Mental Health History At Adventure Bible School!

I know Julia Wertz through comic circles, she does autobio comics both in journal form and as longer stories. They’re often pretty funny, though she has also tackled heavier topics such as coping with addiction or being diagnosed with lupus. She also has a passion for exploring and photographing abandoned buildings – schools, hotels, prisons, carnivals…and old psychiatric hospitals and asylums. She posts photos of these places and the things she finds in them at her site Adventure Bible School (which is really more adventure than Bible).

And, if there is a collective history of mental illness, as I believe there is, documenting things like this is a valuable resource for it. It’s one thing to read about how things worked in the past, how things were misdiagnosed, how things were once considered mental health problems that really aren’t (homosexuality, for example), or how people lived. It’s quite another to actually see images of diagnosis cards, cards that alls once decided some human being’s fate now discarded in heaps on dirty, pigeon shit-stained floors, as in Julia’s documentation of the infamous Creedmoor Psychiatric Center:

http://www.adventurebibleschool.com/creedmoor-psychiatric-center/

She also notes that schizophrenia, although itself a real diagnosis (do I really need to tell y’all that?🙂 ) that prior to 1970 it was often erroneously assigned to patients with other issues, such as autism, OCD, or bipolar disorder. There’s also quite a bit of the scandal-ridden history of Creedmoor, which could be as reprehensible as Willowbrook. TW for descriptions of orderly-inflicted sexual and physical abuse.

Her most recent gallery of Harlem Valley State Hospital (a.k.a Harlem Valley Psychiatric Center), a former prison that was run from 1924 to 1994 as a psychiatric institution.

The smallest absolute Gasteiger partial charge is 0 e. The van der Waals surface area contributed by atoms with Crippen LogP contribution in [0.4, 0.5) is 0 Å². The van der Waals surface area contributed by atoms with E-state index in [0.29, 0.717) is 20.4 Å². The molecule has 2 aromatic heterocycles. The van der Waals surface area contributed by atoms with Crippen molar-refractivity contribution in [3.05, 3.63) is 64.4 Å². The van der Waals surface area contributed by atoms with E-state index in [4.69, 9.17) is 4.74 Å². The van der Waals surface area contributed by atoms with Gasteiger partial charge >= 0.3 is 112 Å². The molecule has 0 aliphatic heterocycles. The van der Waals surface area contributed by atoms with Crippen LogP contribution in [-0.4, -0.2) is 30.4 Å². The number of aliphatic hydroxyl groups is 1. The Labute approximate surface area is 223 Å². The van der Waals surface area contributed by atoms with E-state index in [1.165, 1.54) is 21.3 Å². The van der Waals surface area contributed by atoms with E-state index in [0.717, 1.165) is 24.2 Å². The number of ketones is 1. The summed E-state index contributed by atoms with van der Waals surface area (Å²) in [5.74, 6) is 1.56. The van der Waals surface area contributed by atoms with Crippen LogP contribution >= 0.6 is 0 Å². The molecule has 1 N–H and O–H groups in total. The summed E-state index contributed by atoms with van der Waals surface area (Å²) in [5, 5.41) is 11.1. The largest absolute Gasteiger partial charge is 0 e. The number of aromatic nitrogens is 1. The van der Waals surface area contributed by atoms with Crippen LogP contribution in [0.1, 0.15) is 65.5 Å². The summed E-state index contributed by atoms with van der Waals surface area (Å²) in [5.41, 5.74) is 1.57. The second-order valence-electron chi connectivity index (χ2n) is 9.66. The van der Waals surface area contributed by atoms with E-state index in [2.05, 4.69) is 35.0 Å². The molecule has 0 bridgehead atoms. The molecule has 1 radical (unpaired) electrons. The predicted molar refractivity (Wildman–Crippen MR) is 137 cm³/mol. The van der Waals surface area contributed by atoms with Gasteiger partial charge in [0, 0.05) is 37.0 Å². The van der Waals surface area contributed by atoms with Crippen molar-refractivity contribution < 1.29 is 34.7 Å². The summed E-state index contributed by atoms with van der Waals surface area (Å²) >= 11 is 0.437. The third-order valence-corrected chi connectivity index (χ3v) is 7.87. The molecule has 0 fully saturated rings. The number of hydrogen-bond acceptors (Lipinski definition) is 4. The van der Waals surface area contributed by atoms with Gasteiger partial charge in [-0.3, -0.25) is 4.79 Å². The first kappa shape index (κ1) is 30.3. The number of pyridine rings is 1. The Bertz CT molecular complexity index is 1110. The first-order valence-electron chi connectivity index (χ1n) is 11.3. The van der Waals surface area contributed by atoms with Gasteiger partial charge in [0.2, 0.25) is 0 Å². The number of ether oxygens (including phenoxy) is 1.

http://www.adventurebibleschool.com/gallery-harlem-valley/

It seems like there was more of an attempt to make this hospital a decent place to stay as far as asbestos -ridden old buildings go–at least that’s my semi-educated guess from photos showing what appears to be recreational equipment, a theater room and an old piano. But this may be deceiving – Wikipedia’s page for Harlem Valley State Hospital has a link at the bottom to their page on “Unethical Human Experimentation In The United States” (yet another disturbing unspoken history shared by medical institutions and prisons alike.) I can’t specifically find Harlem Valley mentioned on that page, though there’s some nasty stuff on Bellevue and of course Willowbrook, as far as things in this area go. What sort of place had it been?

As long as I’m creating another BFMH2014 post, I guess I’ll check in myself a bit. I’ve had a rough week with the kind of sickly clammy anxiety attacks I haven’t experienced in years. I’m a few days shy of completing a 90-day sobriety trial, which may play into it. (It surely plays into my odd dreams of random figures offering me hot sake and such.) But really, it began the morning the two buildings exploded in Spanish Harlem. This occurred in close proximity to my Dad and Stepmother, and like most of El Barrio, they do go to the market on 116th, so that anxiety makes sense. The thing is, even after I called him and confirmed they were ok, despite being woken up by the blast, the anxiety has still continued through the week. Is it still about that? Is it because I’m also angry that the media and ConEd have tried to spin this like it’s the victims’ fault for not report a gas leak soon enough? (How many of them had access to the basements anyway?) Is it something else? My counselor gave me some DBT worksheets to use in the next week, they seem to be geared towards making me more cognizant of what stimulus is creating what emotional responses. The sheets are labeled “Emotional Record” and when I first glanced over as he was pulling them out of a drawer I thought they said “Emotional Rescue”. Ha. I’m no doubt headed for a schizoaffective Altamont, but I’m well past my 19th Nervous Breakdown. Ok, I’ll stop now. Check out Julia Wertz’s photographs!

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